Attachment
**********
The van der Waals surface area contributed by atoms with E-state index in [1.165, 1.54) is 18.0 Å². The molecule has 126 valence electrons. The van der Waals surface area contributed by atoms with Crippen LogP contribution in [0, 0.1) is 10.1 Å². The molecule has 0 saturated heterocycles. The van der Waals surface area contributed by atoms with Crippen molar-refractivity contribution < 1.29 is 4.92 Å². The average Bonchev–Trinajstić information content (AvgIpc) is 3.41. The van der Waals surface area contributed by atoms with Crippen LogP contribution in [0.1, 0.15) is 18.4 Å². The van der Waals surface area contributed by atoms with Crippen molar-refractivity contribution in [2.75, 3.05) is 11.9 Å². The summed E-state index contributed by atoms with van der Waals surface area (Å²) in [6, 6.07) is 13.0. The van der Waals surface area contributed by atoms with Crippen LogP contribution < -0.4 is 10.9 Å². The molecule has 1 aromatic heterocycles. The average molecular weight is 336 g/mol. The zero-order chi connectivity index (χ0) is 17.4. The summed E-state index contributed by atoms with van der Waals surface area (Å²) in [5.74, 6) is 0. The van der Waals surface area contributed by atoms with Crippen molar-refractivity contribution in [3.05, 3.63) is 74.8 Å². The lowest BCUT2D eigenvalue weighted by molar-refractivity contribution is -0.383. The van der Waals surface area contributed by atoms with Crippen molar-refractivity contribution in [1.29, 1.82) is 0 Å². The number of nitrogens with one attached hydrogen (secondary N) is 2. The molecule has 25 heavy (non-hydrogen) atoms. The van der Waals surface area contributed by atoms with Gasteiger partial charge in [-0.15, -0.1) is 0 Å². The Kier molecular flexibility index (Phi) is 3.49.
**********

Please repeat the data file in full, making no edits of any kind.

The van der Waals surface area contributed by atoms with E-state index in [1.165, 1.54) is 18.0 Å². The molecule has 126 valence electrons. The van der Waals surface area contributed by atoms with Crippen LogP contribution in [0, 0.1) is 10.1 Å². The molecule has 0 saturated heterocycles. The van der Waals surface area contributed by atoms with Crippen molar-refractivity contribution < 1.29 is 4.92 Å². The average Bonchev–Trinajstić information content (AvgIpc) is 3.41. The van der Waals surface area contributed by atoms with Crippen LogP contribution in [0.1, 0.15) is 18.4 Å². The van der Waals surface area contributed by atoms with Crippen molar-refractivity contribution in [2.75, 3.05) is 11.9 Å². The summed E-state index contributed by atoms with van der Waals surface area (Å²) in [6, 6.07) is 13.0. The van der Waals surface area contributed by atoms with Crippen LogP contribution < -0.4 is 10.9 Å². The molecule has 1 aromatic heterocycles. The average molecular weight is 336 g/mol. The zero-order chi connectivity index (χ0) is 17.4. The summed E-state index contributed by atoms with van der Waals surface area (Å²) in [5.74, 6) is 0. The van der Waals surface area contributed by atoms with Crippen molar-refractivity contribution in [3.05, 3.63) is 74.8 Å². The lowest BCUT2D eigenvalue weighted by molar-refractivity contribution is -0.383. The van der Waals surface area contributed by atoms with Crippen molar-refractivity contribution in [1.29, 1.82) is 0 Å². The number of nitrogens with one attached hydrogen (secondary N) is 2. The molecule has 25 heavy (non-hydrogen) atoms. The van der Waals surface area contributed by atoms with Gasteiger partial charge in [-0.15, -0.1) is 0 Å². The Kier molecular flexibility index (Phi) is 3.49.